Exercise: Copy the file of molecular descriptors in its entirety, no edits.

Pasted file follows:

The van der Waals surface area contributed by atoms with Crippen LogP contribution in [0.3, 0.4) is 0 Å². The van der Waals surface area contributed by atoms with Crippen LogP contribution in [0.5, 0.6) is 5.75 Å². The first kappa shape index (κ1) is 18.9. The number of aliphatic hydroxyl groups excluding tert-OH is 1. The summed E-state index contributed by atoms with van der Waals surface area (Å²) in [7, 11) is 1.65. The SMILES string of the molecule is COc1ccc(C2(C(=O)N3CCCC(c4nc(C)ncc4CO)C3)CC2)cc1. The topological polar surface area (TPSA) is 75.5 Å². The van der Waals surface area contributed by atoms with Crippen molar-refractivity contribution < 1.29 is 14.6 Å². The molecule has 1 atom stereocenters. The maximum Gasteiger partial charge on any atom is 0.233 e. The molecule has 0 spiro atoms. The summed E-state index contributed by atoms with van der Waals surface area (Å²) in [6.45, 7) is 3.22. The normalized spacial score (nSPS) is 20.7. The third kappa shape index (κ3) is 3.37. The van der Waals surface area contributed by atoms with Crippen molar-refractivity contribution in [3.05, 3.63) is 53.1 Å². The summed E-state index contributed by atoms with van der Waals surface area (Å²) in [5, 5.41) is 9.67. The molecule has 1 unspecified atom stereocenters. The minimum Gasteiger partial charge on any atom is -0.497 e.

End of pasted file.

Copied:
The van der Waals surface area contributed by atoms with Crippen LogP contribution in [0.3, 0.4) is 0 Å². The van der Waals surface area contributed by atoms with Crippen LogP contribution in [0.5, 0.6) is 5.75 Å². The first kappa shape index (κ1) is 18.9. The number of aliphatic hydroxyl groups excluding tert-OH is 1. The summed E-state index contributed by atoms with van der Waals surface area (Å²) in [7, 11) is 1.65. The SMILES string of the molecule is COc1ccc(C2(C(=O)N3CCCC(c4nc(C)ncc4CO)C3)CC2)cc1. The topological polar surface area (TPSA) is 75.5 Å². The van der Waals surface area contributed by atoms with Crippen molar-refractivity contribution < 1.29 is 14.6 Å². The molecule has 1 atom stereocenters. The maximum Gasteiger partial charge on any atom is 0.233 e. The molecule has 0 spiro atoms. The summed E-state index contributed by atoms with van der Waals surface area (Å²) in [6.45, 7) is 3.22. The normalized spacial score (nSPS) is 20.7. The third kappa shape index (κ3) is 3.37. The van der Waals surface area contributed by atoms with Crippen molar-refractivity contribution in [3.05, 3.63) is 53.1 Å². The summed E-state index contributed by atoms with van der Waals surface area (Å²) in [5, 5.41) is 9.67. The molecule has 1 unspecified atom stereocenters. The minimum Gasteiger partial charge on any atom is -0.497 e.